LSIS, a leading Korean electrical components manufacturer, has won the world’s first certification for its megawatt energy storage systems (ESS), from Underwriters Laboratories (UL), a U.S.-based global certification company. Accordingly, the company is seeking to enter the U.S. ESS market, which is rapidly growing by expanding new renewable energy generation and replacing outdated transmission networks with smart grid systems.
LSIS said on April 4 that it has received the UL 1741, which is a necessary product safety certification to tap into the U.S. power market, for its power conditioning system (PCS) for the one-megawatt ESS.
Demand for ESS runs high in the U.S. market, as not only the federal government but also the state governments are expanding new renewable energy generation and making massive investments in energy-saving ESS systems in a bid to minimize greenhouse gas emissions and modernize outdated electrical grids with smart grid technologies after the United Nations Climate Change Conference in Paris last year.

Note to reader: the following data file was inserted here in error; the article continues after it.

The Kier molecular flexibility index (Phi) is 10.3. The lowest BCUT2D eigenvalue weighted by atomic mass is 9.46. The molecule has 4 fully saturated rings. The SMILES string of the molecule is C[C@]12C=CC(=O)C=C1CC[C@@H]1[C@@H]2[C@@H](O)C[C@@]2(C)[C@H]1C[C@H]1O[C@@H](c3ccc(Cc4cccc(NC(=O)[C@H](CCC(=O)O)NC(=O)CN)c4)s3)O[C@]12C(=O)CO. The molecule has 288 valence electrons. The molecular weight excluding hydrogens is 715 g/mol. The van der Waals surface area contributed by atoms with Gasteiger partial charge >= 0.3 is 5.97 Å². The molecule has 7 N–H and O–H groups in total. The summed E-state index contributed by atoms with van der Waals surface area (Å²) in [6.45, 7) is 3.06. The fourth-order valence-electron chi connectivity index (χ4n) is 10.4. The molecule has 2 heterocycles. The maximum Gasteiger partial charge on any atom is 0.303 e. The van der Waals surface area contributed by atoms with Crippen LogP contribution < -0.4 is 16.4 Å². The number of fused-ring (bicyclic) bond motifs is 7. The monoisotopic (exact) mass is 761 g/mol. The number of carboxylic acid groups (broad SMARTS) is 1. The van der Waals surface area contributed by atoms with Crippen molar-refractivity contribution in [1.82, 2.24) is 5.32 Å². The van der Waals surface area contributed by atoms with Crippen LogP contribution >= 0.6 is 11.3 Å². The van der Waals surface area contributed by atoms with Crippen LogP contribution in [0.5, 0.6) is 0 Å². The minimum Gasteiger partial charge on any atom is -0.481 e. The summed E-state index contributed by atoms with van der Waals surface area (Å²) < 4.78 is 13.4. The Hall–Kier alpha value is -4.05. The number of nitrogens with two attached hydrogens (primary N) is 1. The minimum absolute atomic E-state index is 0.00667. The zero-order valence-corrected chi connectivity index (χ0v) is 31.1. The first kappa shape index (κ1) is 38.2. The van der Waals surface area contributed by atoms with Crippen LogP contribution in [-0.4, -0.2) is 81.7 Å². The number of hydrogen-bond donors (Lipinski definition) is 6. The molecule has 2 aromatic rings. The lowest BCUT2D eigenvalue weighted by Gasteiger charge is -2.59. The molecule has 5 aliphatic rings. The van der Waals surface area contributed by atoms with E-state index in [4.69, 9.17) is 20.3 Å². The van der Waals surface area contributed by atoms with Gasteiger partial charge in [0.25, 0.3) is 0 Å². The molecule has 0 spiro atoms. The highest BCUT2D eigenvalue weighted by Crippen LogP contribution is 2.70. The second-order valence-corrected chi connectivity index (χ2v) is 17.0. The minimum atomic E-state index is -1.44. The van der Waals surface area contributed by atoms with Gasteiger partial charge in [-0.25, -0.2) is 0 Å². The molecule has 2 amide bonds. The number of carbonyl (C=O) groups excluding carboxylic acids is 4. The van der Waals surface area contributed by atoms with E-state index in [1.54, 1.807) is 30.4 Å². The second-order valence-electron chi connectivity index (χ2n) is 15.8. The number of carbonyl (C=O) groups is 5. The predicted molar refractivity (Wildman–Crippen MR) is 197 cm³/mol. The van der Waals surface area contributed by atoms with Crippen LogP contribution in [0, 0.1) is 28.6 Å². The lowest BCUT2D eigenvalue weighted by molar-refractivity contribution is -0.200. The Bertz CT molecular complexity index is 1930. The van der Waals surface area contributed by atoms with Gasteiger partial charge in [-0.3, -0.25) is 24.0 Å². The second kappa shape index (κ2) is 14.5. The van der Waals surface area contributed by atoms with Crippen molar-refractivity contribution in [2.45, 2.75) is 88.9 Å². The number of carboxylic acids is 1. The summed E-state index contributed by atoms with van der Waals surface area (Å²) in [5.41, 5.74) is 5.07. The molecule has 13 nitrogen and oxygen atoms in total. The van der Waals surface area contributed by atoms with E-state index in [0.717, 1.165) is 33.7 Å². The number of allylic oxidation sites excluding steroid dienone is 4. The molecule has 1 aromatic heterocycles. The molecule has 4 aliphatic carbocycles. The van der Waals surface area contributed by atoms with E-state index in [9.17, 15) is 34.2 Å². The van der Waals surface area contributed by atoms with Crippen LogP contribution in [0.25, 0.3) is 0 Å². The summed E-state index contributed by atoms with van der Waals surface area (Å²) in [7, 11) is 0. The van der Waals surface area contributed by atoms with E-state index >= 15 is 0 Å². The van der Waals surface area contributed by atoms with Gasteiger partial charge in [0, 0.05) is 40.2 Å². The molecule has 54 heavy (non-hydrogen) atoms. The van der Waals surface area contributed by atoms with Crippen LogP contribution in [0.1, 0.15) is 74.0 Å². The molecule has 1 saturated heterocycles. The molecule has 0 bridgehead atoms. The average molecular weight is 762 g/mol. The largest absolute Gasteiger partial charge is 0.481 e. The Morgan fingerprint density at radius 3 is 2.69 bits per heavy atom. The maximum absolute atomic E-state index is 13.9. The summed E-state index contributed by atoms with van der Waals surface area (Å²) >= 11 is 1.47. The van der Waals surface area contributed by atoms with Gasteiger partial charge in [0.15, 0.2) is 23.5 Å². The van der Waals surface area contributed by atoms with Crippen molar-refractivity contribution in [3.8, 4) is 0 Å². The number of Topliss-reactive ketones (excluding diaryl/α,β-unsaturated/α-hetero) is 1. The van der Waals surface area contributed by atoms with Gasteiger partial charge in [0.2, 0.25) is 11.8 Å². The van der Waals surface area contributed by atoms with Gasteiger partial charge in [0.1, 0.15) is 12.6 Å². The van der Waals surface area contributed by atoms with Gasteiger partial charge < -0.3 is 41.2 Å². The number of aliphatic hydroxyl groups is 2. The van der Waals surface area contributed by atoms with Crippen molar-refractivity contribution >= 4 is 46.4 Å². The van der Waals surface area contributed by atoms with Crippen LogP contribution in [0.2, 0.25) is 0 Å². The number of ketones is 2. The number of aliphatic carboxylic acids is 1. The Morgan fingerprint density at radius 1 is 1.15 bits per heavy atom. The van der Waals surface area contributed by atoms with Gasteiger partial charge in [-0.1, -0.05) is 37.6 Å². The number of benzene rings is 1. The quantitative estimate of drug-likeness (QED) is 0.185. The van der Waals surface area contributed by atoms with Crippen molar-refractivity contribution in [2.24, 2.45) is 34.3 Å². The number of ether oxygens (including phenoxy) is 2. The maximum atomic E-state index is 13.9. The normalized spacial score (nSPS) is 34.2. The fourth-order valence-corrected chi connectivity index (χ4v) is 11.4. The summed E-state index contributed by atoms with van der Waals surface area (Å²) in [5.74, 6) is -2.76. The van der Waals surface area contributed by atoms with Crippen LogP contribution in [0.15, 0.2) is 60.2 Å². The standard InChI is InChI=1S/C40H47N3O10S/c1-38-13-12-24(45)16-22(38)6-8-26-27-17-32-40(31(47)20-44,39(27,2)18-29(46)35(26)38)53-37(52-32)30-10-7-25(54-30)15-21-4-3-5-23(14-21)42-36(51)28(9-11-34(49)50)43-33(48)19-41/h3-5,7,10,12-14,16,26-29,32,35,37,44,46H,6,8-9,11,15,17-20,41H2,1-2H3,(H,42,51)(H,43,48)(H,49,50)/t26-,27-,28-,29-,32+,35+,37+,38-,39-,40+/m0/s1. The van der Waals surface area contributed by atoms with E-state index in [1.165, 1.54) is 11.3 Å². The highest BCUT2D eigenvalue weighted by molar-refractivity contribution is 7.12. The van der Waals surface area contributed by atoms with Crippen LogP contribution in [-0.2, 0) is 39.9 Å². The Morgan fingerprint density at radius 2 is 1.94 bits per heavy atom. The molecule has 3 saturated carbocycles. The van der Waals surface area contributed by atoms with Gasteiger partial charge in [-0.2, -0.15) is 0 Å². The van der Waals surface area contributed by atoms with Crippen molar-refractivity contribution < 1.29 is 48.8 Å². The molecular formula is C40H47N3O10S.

In particular, the PCS market in the U.S. alone is worth US$275 million (315 billion won) this year, and will grow 45.8 percent each year to US$4.87 billion (5.58 trillion won) by 2024. LSIS expects to increase its share in the North American market with the UL certification and technical competitiveness. Accordingly, the company plans to put up a good show in the market of medium capacity with 100 to 500 kilowatt as well, based on its business performance capability and technology in the large-scale ESS sector.
LSIS already completed the development of PCS products for the U.S. market in August last year. PCS helps control both alternating current (AC) and direct current (DC), stably connecting the ESS and the power system. It is regarded as a core technology that constructs the ESS, along with a battery.
Connecting the new renewable energy generation stage of with the power system conversion stage, the one-megawatt ESS made by LSIS is a solution that maximizes the power quality by adjusting the frequency before the end user receives power.